The problem for Mr Calderón is that many Mexican congressmen see conditionality as US interference in domestic affairs.
To complicate matters further, opposition parties are beginning to step up the pressure more generally on the president over his controversial decision 18 months ago to involve the army in the war against drugs and organised crime and the patchy results obtained to date.
The idea of involving the US in the war on drugs may have looked inspired a year ago. Today, the downside is becoming increasingly apparent.
Venezuela’s new party
For all the rhetoric about participatory democracy, next Sunday’s internal elections to choose candidates for the newly formed pro-government United Socialist Party seem to have more to do with Venezuela’s top-down political tradition.
In theory, members of the PSUV on June 1 will decide who will stand in the all-important regional elections slated for November 23. The problem is, many of the votes are likely to be meaningless. In order to win, candidates must gain 51 per cent of the vote or have a 15 per cent lead over their closest rival. That will be extremely difficult, if not impossible, given that over 5,000 candidates are competing for less than 400 positions.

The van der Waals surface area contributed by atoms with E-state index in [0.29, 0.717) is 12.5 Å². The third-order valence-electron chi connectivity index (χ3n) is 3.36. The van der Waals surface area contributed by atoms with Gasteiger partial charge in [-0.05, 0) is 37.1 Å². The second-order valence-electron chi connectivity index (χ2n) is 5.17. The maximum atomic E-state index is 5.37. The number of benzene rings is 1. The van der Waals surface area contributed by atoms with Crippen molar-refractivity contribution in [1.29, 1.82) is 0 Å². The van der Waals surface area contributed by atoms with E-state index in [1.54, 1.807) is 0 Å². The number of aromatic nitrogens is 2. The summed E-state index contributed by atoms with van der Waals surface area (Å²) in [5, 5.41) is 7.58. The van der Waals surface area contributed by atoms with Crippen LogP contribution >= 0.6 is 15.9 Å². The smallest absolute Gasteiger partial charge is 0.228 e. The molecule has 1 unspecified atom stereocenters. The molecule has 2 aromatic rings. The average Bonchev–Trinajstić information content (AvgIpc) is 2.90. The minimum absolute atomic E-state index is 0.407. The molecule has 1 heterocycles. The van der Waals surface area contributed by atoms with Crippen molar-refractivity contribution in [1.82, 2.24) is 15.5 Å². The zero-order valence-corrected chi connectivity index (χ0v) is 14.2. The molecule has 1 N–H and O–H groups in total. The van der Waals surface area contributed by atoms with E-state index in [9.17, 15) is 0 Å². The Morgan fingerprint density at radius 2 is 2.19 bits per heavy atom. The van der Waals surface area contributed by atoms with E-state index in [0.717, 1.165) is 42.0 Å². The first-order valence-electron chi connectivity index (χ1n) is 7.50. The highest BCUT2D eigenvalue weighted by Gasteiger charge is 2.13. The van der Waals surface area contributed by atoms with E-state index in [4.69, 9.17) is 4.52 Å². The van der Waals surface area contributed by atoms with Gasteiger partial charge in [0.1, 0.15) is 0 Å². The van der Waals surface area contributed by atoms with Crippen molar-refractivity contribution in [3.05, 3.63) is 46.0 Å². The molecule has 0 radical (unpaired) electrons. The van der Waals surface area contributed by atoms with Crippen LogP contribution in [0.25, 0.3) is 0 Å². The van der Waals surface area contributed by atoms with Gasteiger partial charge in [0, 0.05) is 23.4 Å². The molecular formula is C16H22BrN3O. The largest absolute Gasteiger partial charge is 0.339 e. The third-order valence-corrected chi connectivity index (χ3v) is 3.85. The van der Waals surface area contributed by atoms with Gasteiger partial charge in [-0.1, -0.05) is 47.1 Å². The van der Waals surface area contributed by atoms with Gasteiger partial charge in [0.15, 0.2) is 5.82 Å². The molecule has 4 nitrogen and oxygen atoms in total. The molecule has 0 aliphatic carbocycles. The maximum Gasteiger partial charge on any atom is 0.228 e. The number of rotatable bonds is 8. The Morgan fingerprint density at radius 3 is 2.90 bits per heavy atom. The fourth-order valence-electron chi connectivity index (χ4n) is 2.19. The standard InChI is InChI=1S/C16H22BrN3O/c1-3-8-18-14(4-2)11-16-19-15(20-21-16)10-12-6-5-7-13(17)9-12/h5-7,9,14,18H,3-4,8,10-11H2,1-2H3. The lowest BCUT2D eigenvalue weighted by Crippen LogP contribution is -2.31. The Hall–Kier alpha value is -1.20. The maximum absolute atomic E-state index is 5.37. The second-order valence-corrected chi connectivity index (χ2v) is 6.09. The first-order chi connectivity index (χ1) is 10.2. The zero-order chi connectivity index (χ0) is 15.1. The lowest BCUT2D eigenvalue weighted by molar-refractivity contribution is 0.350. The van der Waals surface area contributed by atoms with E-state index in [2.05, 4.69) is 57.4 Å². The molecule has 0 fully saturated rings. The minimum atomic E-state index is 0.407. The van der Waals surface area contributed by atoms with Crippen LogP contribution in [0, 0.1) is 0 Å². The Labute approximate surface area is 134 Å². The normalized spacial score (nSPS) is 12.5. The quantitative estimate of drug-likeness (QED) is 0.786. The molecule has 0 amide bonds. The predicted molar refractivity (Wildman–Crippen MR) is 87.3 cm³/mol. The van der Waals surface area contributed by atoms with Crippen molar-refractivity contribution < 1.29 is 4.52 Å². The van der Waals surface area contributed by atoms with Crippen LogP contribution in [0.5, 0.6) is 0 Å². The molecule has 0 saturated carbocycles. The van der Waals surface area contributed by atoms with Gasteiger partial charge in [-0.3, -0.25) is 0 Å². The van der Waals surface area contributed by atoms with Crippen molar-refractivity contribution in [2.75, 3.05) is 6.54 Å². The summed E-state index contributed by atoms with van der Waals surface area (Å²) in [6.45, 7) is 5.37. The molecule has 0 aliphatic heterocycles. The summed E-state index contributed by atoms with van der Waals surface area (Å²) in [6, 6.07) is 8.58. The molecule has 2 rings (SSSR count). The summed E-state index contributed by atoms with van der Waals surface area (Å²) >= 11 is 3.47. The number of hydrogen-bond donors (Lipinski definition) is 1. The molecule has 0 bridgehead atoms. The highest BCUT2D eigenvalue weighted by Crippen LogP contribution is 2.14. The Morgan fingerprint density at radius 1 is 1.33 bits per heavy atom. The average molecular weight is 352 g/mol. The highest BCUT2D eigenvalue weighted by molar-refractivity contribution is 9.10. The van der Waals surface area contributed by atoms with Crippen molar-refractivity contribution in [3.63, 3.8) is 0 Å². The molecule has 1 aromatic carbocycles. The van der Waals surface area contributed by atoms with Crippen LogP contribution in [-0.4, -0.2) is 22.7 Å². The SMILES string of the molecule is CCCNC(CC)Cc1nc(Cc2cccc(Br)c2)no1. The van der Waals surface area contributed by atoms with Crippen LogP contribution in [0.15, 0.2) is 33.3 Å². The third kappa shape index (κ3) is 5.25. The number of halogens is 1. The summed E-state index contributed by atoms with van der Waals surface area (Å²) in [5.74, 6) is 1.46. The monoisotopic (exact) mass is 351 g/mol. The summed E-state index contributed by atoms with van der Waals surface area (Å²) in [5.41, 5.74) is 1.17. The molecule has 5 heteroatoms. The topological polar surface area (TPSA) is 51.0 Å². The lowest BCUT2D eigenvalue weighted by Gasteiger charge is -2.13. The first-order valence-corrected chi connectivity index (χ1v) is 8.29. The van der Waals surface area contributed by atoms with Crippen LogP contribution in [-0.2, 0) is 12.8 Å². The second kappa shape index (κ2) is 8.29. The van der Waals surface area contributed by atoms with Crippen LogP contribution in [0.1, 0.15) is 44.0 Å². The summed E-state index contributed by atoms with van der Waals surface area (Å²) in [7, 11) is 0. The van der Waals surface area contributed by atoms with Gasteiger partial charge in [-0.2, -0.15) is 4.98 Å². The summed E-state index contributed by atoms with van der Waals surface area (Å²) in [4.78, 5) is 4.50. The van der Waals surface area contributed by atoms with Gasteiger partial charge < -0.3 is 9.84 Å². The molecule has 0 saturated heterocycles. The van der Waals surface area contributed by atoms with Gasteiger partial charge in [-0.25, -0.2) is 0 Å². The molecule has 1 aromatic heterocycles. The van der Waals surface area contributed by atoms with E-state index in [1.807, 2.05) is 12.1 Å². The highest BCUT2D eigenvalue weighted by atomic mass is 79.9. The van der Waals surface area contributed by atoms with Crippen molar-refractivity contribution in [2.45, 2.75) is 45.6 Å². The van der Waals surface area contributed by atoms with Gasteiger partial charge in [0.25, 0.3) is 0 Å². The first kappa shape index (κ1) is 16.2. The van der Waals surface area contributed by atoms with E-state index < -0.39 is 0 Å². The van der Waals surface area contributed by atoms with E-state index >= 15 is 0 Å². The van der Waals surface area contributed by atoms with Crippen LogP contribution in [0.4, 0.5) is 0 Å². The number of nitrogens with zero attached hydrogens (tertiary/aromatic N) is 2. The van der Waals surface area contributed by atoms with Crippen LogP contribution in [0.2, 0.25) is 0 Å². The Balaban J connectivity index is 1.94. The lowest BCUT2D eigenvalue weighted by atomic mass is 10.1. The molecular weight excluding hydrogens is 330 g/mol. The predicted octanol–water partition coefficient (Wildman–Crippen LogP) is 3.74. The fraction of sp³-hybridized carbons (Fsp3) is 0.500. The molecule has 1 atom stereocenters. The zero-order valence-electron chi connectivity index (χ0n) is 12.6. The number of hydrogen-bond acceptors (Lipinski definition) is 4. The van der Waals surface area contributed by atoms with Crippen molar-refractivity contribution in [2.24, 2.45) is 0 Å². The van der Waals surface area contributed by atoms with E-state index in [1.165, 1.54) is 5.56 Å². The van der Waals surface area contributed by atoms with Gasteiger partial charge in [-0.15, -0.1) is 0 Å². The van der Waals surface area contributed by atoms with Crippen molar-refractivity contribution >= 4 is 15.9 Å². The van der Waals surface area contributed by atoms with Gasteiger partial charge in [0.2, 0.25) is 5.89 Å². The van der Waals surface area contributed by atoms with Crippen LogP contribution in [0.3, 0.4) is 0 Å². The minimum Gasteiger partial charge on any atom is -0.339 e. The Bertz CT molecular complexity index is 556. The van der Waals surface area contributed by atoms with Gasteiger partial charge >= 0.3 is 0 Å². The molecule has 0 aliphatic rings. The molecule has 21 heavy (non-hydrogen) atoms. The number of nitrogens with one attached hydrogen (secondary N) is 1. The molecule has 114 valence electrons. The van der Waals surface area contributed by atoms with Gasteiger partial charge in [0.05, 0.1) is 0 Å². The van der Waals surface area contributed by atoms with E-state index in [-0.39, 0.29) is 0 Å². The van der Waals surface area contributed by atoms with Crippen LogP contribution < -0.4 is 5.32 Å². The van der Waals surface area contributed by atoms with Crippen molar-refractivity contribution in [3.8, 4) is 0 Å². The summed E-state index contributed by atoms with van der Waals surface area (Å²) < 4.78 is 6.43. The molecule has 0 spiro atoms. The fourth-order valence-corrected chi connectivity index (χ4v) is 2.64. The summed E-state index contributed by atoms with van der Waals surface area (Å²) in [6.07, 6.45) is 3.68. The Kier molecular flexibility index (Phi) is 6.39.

Moreover, those aspirants with high public profiles will have a significant advantage. Such is the case of the former vice-president Jorge Rodriguez, one of 120 pre-candidates in the Caracas municipality of Libertador, for example.
If an outright victory is not secured (in any event, the results are not to be made known to the public), the decision will be left to a committee, led by none other than President Hugo Chávez.
Hot tips for the candidates who will end up running for some of the 24 state governorships include: finance minister Rafael Isea for Aragua; current incumbent Diosdado Cabello for Miranda; Jose Vielma Mora, former head of the tax office, for Tachira; former communications minister Willian Lara for Guarico; Mario Silva, the controversial host of a programme on state television, for Carabobo; possibly former finance minister Rodrigo Cabezas for Zulia; but almost certainly Adán Chávez, the president’s brother, for his home state of Barinas.